More info here on the FTP site: http://squamish.cc/extranet/Planning/Referrals/Skookum%20Clean%20Energy%20Project
Skookum Power Project Development Plan
Skookum Power Project, Waterpower Project Development Plan, Run of River Power Inc., August 3, 2011. 87 pp.
This is the Development Plan for the Skookum independent power project (IPP).
While the Sea to Sky LRMP and Co-ordinated Access Management Plan discuss limiting access to Garibaldi Provincial Park crown agencies have not installed any access controls in the vicinity of the Skookum Branch. The entire Skookum Creek area is proposed as a Land Act Reserve for the purposes of limiting non-industrial public access to Garibaldi Park. SSPC’s reconstruction of the Skookum Branch to the intake does not increase access to the park as the road is existing. Future access upslope towards the BCTS cutblocks along the border of the park may require access control lower down the slope. Decisions as to access control in this area are best made by the Crown as it is the Parks Branch of the Ministry of the Environment that has articulated the interest in precluding access in Crown provincial forest for the purpose of protecting Garibaldi Provincial Park.
This begs the question, what is the threat to the park? Park users?
Skookum Power Project Environmental Impact Assessment
Skookum Power Project, Environmental Impact Assessment, Barkley Project Group, June 2011. 317 pp.
This is the Environmental Impact Assessment PDF in the directory EXHIBITS/Ex 8. EIA.
The Skookum Creek study area has undergone substantial forest harvesting in the last 50 years by various licensees leaving relatively little old growth and mature forest at lower and mid-elevations in the watershed. As a result of the development, a road network exists on both sides of the creek. Access to the upper watershed is via the Mamquam FSR and then the Skookum Creek FSR on the east side of the creek. Final access to the intake is via S-Line, a non-status road. The Skookum Creek S-Line road was drivable until the late 1990s at which time sections of the road were deactivated or de-built under the legacy Forest Renewal BC program (F. Bauman, personal communication.)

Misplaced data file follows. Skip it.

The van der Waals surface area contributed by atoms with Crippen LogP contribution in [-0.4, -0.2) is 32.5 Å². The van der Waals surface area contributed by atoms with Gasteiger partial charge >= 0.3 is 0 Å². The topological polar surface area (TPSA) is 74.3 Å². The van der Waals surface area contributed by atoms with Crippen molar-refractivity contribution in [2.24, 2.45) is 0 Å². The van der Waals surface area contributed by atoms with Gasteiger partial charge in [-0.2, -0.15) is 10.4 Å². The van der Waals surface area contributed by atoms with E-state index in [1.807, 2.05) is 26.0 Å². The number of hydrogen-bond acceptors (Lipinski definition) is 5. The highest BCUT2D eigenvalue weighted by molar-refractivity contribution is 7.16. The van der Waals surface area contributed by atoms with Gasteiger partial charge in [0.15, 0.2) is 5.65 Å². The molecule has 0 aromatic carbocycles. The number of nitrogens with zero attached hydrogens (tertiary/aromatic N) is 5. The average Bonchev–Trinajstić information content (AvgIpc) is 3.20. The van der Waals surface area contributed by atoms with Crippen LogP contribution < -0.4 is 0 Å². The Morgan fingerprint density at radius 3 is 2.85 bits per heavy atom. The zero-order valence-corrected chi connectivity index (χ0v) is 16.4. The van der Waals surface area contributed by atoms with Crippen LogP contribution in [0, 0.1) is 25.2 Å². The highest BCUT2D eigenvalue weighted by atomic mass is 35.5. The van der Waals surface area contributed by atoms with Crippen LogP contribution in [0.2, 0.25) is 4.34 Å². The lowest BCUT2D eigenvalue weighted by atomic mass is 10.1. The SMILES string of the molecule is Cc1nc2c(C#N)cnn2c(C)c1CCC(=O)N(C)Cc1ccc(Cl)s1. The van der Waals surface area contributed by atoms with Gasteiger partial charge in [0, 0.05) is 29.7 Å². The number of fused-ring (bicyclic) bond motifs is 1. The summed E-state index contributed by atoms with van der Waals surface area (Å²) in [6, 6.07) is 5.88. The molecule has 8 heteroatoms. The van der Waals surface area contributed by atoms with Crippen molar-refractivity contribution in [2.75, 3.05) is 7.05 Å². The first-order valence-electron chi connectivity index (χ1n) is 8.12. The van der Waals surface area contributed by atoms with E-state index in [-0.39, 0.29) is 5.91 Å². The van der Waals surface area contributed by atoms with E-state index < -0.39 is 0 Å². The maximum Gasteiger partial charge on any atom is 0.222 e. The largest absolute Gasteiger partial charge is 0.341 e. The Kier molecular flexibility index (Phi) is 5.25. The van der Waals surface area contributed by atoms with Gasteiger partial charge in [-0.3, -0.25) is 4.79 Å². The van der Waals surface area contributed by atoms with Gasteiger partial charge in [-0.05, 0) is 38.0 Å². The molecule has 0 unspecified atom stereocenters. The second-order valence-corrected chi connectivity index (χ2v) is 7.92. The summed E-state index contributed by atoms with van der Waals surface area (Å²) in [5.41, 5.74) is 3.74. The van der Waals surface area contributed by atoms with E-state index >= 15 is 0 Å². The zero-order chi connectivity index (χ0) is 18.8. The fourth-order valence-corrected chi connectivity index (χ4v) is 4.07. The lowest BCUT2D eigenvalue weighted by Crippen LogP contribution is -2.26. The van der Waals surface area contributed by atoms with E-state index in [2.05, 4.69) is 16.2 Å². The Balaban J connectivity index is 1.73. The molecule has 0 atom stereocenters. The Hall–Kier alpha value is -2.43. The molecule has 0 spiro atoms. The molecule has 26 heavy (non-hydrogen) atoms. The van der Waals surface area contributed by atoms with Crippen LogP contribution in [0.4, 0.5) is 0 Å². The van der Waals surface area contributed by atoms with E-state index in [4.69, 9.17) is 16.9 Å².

With the re-activation of roads, improved access may in some areas lead to increased long-term recrational use and related impacts in the Skookum Creek watershed. A Land Act Reserve has been applied for in the upper Skookum Creek watershed by the Ministry of Environment. The intent of this reserve may be to limit motorized access for community recreation in this area. An access management plan for the project areas, particularly the intake site, will need to be developed in consultation with the regulatory agencies.
There is currently an application for a Land Act reserve from the Ministry of Environment, the intent of which is reportedly to apply motorized vehicle access restrictions for the watershed.
The provincial government is in the process of establishing an 1818 ha reserve area within the section of the Skookum Creek watershed that is outside of the surrounding provincial parks. The establishment of this reserve is expected to result in restrictions on motorized vehicles to limit access to the upper watershed which should reduce the potential for wildlife disruption within the project area.
FYI: 1818 hectares = 18.18 kilometers square. That's a large enough area to blanket the upper Skookum Creek watershed above the intake. It would include all the roads BCMC cleared in 2015.
It appears that the non-motorized reserve area has been established as of 2015. MFLNRO provided the BCMC with a map of non-motorized areas in Skookum Creek. Set the map on this site for Skookum RA1 Non-motorized Zone.